Tuesday, July 19, 2011

1978 was an interesting year a mix of good times really bad times making some of my first really great friends but still falling in to toxic relationships.  Still I remember the house on 41st street where I lived with several art students from the Museum School and enjoyed exploring Mt. Tabor Park.

Scan of first print heavily cropped made in 1971.

New print from the old negative uncropped.

I worked in the darkroom yesterday.  Channeling the Annie Dillard quote about artists needing rooms with no views where imagination can meet memory in the dark.     Using my old negatives with my new skills developed in my not so new anymore darkroom that I have been working in for the last 7 years.  I took the above picture on January 2, 1971 while walking through the South Park Blocks on a gloomy Portland day. 
Portland probably wasn't near as gloomy as I was when I took that picture over 40 years ago.  1970 was a closed chapter in my life and 1971 had just started.  I would be finishing High School and going on to College.  It was the first winter of my discontent but I was still dreaming of  the previous summer.  Remembering too brief a time when I was not so alone and the air was bright, warm and fragrant not dark, cold and musty. 

Friday, July 08, 2011

A couple of recent colour photographs taken on lunch hour walks.

Dueling Victorians.  Much of Portlands earliest sturctures were made of wood because of all the lumber.  Easy to tear down and get rid of.  Heres a couple that have survived several city renovations.  Interesting that both are owned currently by law firms which is probably why the city leaves them alone.

Tuesday, July 05, 2011

Ilford Multigrade IV matt surface coldtoned FB(fiber based)
Ilford Ilfospeed Deluxe Grade 2 Pearl Finish RC (resin coated)
Same negative two different papers.  Both developed in Dektol 1:3 dilution.
I don't use RC papers but I have found this particular brand and grade to produce a print  I really like better than a print done with a variable contrast paper or a similar grade fiber based paper.  And I accomplish it with a minimum of effort since I am only concerned with the proper print exposure.  The bottom print just looks "right" to me.  I have been using matt paper for awhile now and I just recently ordered some gloss which usually to my eye improves print contrast just enough.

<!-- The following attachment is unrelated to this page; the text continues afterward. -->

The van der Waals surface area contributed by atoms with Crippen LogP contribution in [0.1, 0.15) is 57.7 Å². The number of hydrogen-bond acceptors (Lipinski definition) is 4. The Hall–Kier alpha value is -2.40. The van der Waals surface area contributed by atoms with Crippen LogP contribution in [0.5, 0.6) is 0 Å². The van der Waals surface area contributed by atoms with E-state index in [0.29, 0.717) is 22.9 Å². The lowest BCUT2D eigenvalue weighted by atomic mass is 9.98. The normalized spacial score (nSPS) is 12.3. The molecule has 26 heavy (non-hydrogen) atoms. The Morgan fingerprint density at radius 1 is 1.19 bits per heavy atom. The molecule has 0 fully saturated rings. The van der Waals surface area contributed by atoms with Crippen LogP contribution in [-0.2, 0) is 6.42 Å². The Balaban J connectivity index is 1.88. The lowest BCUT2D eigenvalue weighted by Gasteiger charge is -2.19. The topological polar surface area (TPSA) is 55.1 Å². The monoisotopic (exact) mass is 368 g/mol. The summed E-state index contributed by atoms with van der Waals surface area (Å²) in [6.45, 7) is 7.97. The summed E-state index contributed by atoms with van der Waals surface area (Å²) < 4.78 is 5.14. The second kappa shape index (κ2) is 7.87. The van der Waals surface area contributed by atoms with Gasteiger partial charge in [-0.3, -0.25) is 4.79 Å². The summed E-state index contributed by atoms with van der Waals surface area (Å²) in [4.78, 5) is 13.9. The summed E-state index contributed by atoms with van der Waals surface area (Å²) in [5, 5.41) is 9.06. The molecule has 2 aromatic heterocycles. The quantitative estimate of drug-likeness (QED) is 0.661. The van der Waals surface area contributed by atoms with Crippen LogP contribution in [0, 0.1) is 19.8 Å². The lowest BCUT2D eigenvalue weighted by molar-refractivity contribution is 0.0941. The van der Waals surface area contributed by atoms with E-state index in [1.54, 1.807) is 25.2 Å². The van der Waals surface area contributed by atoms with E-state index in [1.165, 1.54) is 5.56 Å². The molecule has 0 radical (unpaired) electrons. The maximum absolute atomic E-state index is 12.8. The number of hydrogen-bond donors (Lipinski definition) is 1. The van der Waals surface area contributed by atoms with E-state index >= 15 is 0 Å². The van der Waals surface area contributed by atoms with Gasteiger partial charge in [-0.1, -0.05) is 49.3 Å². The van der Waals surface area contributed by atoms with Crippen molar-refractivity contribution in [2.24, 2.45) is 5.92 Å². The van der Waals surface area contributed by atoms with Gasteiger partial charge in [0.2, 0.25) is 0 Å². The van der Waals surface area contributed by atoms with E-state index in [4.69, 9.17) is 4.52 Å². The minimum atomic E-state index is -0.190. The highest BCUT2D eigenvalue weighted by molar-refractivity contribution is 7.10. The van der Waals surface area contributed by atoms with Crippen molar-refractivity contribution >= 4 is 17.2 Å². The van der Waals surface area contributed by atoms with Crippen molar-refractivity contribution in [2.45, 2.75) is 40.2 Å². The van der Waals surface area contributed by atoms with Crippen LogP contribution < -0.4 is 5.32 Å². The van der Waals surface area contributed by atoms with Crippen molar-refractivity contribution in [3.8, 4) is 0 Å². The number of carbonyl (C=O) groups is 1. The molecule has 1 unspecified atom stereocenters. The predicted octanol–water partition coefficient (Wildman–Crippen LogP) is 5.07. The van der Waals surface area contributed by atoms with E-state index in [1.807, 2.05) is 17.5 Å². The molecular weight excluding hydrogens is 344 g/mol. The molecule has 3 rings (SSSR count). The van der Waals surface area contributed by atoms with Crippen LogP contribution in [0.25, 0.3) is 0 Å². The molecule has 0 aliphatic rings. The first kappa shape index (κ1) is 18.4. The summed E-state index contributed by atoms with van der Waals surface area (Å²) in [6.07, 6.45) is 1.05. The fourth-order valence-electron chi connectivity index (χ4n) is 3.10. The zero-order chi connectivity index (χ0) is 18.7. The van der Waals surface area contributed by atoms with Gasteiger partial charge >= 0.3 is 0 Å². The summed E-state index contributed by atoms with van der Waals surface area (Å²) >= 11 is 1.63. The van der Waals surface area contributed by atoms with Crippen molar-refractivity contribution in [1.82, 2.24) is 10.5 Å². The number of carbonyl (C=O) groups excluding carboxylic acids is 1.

Monday, July 04, 2011

Another print from 1970.  I liked the sign over the door, "You need not walk alone".  I notice in the upper left corner there is a sticker placed on a sign that I think says "Work for Peace".  This was probably left over from the May protests in the South park blocks around PSU after the Kent State shootings.

Saturday, July 02, 2011

Tri-X Pan and HC-110

I have for years now been using Agfa Pan ASA 25 and 100 with Rodinal as my film of choice but I think I am going to go with Tri-X Pan and HC-110 for awhile.  I am finding the Agfa a little too slow for me except in bright sunlight which we are not getting a lot of lately in Portland.
I thought this image was pretty good by my standards in 1970 when I was 16. I revisited the negative yesterday in the darkroom.  I still had my original 11x14 print of it that was severely cropped to fit in to a rectangular format, straighten up the composition since the camera wasn't exactly perpendicular when I took the picture but this time I worked on a smaller print about 7x7 that used the entire negative which reveals all of its flaws.  I'm not sure if that light area in the upper left is lens flare, or a light leak or a screw up in the development. 

Friday, July 01, 2011

Soft contrast light

Hard contrast light
Finished print a combination of a 17.5 time units of soft contrast exposure and 3.4 time units of hard contrast exposure on variable contrast paper.

(Top) Test print done with soft light. Highlighted 17.5 unit exposure.
(Bottom) Test print of hard contrast light exposures done on top of 17.5 unit soft light exposure.  Highlighted 3.4 unit exposure.

After a year of working with the Zone VI enlarger I've settled for now on this printing technique. My first test print will use only the soft contrast (green) light. After making this print I look at the exposures looking for an area where I want the darkest tone to be around Zone V middle gray. I will then expose a second test print using the soft light exposure, in this case 17.5 units and then follow with gradual exposures using the hard (blue) contrast light.  In this case making exposures "over" the 17.5 unit soft exposure with the hard contrast light starting with 2.2 units going to 4.2 units. I want to purposely "under expose" with the soft exposure because when I use the hard contrast (blue) light over the soft contrast exposed paper for the second exposure all the zones will  shift downward.  The Zone V, gray, with the soft contrast light will move to a Zone III or II closer to pure black. The most exposed part of the negative which may represent a reflection of light or light source will hopefully remain at Zone IX, and zones VII & VIII will shift to VI and VII. Multiple contrast papers have layered emulsions of different contrasts that respond to different light wavelengths which can be manipulated by filters, or in this case varied exposure from two different colored bulbs.  This technique of exposing multiple layers of different contrast emulsions rather than just one allows you to tap in to the full potential of multiple contrast paper.  After looking at the second test print I will then choose which combination of the two exposures should produce the best looking print.  In this case I used a 17.5 units of exposure with the soft contrast bulb and 3.4 units of exposure with the hard contrast bulb. 

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